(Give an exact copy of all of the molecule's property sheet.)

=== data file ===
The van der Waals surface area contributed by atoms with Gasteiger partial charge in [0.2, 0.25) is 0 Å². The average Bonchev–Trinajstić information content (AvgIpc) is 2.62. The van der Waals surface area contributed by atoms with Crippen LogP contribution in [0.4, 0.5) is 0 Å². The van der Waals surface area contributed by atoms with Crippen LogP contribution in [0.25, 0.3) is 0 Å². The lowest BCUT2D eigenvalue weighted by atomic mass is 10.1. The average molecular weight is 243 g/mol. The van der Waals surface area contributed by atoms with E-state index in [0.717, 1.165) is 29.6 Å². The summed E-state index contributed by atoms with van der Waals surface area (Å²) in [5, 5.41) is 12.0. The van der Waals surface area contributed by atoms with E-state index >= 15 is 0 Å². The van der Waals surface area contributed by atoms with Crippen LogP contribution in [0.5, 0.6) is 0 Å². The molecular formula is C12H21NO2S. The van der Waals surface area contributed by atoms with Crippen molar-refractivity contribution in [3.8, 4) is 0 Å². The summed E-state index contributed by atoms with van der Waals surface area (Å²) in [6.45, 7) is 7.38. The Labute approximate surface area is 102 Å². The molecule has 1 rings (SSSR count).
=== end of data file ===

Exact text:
The van der Waals surface area contributed by atoms with Gasteiger partial charge in [0.2, 0.25) is 0 Å². The average Bonchev–Trinajstić information content (AvgIpc) is 2.62. The van der Waals surface area contributed by atoms with Crippen LogP contribution in [0.4, 0.5) is 0 Å². The van der Waals surface area contributed by atoms with Crippen LogP contribution in [0.25, 0.3) is 0 Å². The lowest BCUT2D eigenvalue weighted by atomic mass is 10.1. The average molecular weight is 243 g/mol. The van der Waals surface area contributed by atoms with E-state index in [0.717, 1.165) is 29.6 Å². The summed E-state index contributed by atoms with van der Waals surface area (Å²) in [5, 5.41) is 12.0. The van der Waals surface area contributed by atoms with E-state index >= 15 is 0 Å². The van der Waals surface area contributed by atoms with Crippen LogP contribution in [0.5, 0.6) is 0 Å². The molecular formula is C12H21NO2S. The van der Waals surface area contributed by atoms with Crippen molar-refractivity contribution in [3.8, 4) is 0 Å². The summed E-state index contributed by atoms with van der Waals surface area (Å²) in [6.45, 7) is 7.38. The Labute approximate surface area is 102 Å². The molecule has 1 rings (SSSR count).